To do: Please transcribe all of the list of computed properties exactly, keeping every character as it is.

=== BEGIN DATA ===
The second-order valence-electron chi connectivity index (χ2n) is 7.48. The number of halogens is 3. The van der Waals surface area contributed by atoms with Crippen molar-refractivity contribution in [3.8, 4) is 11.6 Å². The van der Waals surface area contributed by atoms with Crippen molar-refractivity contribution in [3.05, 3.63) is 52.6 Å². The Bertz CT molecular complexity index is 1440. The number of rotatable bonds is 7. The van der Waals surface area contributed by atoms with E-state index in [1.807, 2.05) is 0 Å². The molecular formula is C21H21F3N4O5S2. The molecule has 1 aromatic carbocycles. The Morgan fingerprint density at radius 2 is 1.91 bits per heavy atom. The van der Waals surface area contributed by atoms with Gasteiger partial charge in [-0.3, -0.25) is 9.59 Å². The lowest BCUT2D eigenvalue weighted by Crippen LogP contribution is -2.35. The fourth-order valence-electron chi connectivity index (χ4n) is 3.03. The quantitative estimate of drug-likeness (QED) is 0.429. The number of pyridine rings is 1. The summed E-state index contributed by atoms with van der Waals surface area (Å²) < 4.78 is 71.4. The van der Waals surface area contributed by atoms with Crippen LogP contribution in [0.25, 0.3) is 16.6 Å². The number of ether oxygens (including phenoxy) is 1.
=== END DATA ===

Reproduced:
The second-order valence-electron chi connectivity index (χ2n) is 7.48. The number of halogens is 3. The van der Waals surface area contributed by atoms with Crippen molar-refractivity contribution in [3.8, 4) is 11.6 Å². The van der Waals surface area contributed by atoms with Crippen molar-refractivity contribution in [3.05, 3.63) is 52.6 Å². The Bertz CT molecular complexity index is 1440. The number of rotatable bonds is 7. The van der Waals surface area contributed by atoms with E-state index in [1.807, 2.05) is 0 Å². The molecular formula is C21H21F3N4O5S2. The molecule has 1 aromatic carbocycles. The Morgan fingerprint density at radius 2 is 1.91 bits per heavy atom. The van der Waals surface area contributed by atoms with Gasteiger partial charge in [-0.3, -0.25) is 9.59 Å². The lowest BCUT2D eigenvalue weighted by Crippen LogP contribution is -2.35. The fourth-order valence-electron chi connectivity index (χ4n) is 3.03. The quantitative estimate of drug-likeness (QED) is 0.429. The number of pyridine rings is 1. The summed E-state index contributed by atoms with van der Waals surface area (Å²) < 4.78 is 71.4. The van der Waals surface area contributed by atoms with Crippen LogP contribution in [0.25, 0.3) is 16.6 Å². The number of ether oxygens (including phenoxy) is 1.